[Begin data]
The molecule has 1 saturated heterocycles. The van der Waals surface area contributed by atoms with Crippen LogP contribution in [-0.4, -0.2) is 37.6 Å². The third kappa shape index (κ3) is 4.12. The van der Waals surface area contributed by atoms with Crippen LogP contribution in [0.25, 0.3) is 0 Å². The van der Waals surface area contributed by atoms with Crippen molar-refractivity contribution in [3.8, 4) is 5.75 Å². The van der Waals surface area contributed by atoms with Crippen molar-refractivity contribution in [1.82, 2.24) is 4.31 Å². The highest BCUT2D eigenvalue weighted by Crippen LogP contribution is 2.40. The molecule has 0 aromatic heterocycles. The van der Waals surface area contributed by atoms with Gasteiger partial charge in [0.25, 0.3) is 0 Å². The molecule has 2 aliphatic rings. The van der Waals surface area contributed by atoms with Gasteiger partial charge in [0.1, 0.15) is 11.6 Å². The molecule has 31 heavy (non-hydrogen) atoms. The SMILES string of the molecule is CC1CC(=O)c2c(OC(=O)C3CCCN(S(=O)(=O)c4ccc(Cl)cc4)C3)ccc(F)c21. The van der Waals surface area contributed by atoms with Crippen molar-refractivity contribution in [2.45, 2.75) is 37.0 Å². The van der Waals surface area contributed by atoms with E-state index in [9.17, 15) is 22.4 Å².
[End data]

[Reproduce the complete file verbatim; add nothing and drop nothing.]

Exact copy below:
The molecule has 1 saturated heterocycles. The van der Waals surface area contributed by atoms with Crippen LogP contribution in [-0.4, -0.2) is 37.6 Å². The third kappa shape index (κ3) is 4.12. The van der Waals surface area contributed by atoms with Crippen LogP contribution in [0.25, 0.3) is 0 Å². The van der Waals surface area contributed by atoms with Crippen molar-refractivity contribution in [3.8, 4) is 5.75 Å². The van der Waals surface area contributed by atoms with Crippen molar-refractivity contribution in [1.82, 2.24) is 4.31 Å². The highest BCUT2D eigenvalue weighted by Crippen LogP contribution is 2.40. The molecule has 0 aromatic heterocycles. The van der Waals surface area contributed by atoms with Gasteiger partial charge in [0.25, 0.3) is 0 Å². The molecule has 2 aliphatic rings. The van der Waals surface area contributed by atoms with Gasteiger partial charge in [0.1, 0.15) is 11.6 Å². The molecule has 31 heavy (non-hydrogen) atoms. The SMILES string of the molecule is CC1CC(=O)c2c(OC(=O)C3CCCN(S(=O)(=O)c4ccc(Cl)cc4)C3)ccc(F)c21. The van der Waals surface area contributed by atoms with Crippen molar-refractivity contribution in [2.45, 2.75) is 37.0 Å². The van der Waals surface area contributed by atoms with E-state index in [9.17, 15) is 22.4 Å².